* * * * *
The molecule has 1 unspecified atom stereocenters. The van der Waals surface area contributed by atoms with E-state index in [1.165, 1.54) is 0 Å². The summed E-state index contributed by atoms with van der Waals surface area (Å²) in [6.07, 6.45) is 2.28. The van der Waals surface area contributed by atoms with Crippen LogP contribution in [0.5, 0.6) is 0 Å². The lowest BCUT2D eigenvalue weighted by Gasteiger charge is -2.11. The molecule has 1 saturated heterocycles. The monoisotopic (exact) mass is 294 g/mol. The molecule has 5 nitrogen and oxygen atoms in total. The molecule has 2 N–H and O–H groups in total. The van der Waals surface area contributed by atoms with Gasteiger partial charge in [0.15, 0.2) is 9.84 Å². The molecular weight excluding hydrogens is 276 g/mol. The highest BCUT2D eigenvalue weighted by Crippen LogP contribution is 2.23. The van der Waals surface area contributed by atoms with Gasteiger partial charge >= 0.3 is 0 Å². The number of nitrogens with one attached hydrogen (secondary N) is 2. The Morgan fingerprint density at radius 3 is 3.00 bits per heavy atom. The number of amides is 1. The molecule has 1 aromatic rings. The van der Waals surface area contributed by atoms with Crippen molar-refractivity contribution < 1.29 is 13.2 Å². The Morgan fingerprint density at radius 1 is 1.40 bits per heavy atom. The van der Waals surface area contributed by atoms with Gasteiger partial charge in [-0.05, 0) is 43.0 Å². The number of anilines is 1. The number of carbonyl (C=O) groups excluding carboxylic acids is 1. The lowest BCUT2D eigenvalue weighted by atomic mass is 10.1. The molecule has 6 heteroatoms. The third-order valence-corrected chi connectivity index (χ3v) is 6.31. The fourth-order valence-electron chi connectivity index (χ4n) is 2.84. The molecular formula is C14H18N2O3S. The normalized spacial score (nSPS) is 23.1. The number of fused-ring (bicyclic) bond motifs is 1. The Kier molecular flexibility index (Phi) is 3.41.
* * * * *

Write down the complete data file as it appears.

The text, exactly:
The molecule has 1 unspecified atom stereocenters. The van der Waals surface area contributed by atoms with E-state index in [1.165, 1.54) is 0 Å². The summed E-state index contributed by atoms with van der Waals surface area (Å²) in [6.07, 6.45) is 2.28. The van der Waals surface area contributed by atoms with Crippen LogP contribution in [0.5, 0.6) is 0 Å². The lowest BCUT2D eigenvalue weighted by Gasteiger charge is -2.11. The molecule has 1 saturated heterocycles. The monoisotopic (exact) mass is 294 g/mol. The molecule has 5 nitrogen and oxygen atoms in total. The molecule has 2 N–H and O–H groups in total. The van der Waals surface area contributed by atoms with Gasteiger partial charge in [0.15, 0.2) is 9.84 Å². The molecular weight excluding hydrogens is 276 g/mol. The highest BCUT2D eigenvalue weighted by Crippen LogP contribution is 2.23. The van der Waals surface area contributed by atoms with Gasteiger partial charge >= 0.3 is 0 Å². The number of nitrogens with one attached hydrogen (secondary N) is 2. The Morgan fingerprint density at radius 3 is 3.00 bits per heavy atom. The number of amides is 1. The molecule has 1 aromatic rings. The van der Waals surface area contributed by atoms with Crippen molar-refractivity contribution < 1.29 is 13.2 Å². The Morgan fingerprint density at radius 1 is 1.40 bits per heavy atom. The van der Waals surface area contributed by atoms with Gasteiger partial charge in [-0.05, 0) is 43.0 Å². The number of anilines is 1. The number of carbonyl (C=O) groups excluding carboxylic acids is 1. The lowest BCUT2D eigenvalue weighted by atomic mass is 10.1. The molecule has 6 heteroatoms. The third-order valence-corrected chi connectivity index (χ3v) is 6.31. The fourth-order valence-electron chi connectivity index (χ4n) is 2.84. The molecular formula is C14H18N2O3S. The normalized spacial score (nSPS) is 23.1. The number of fused-ring (bicyclic) bond motifs is 1. The Kier molecular flexibility index (Phi) is 3.41.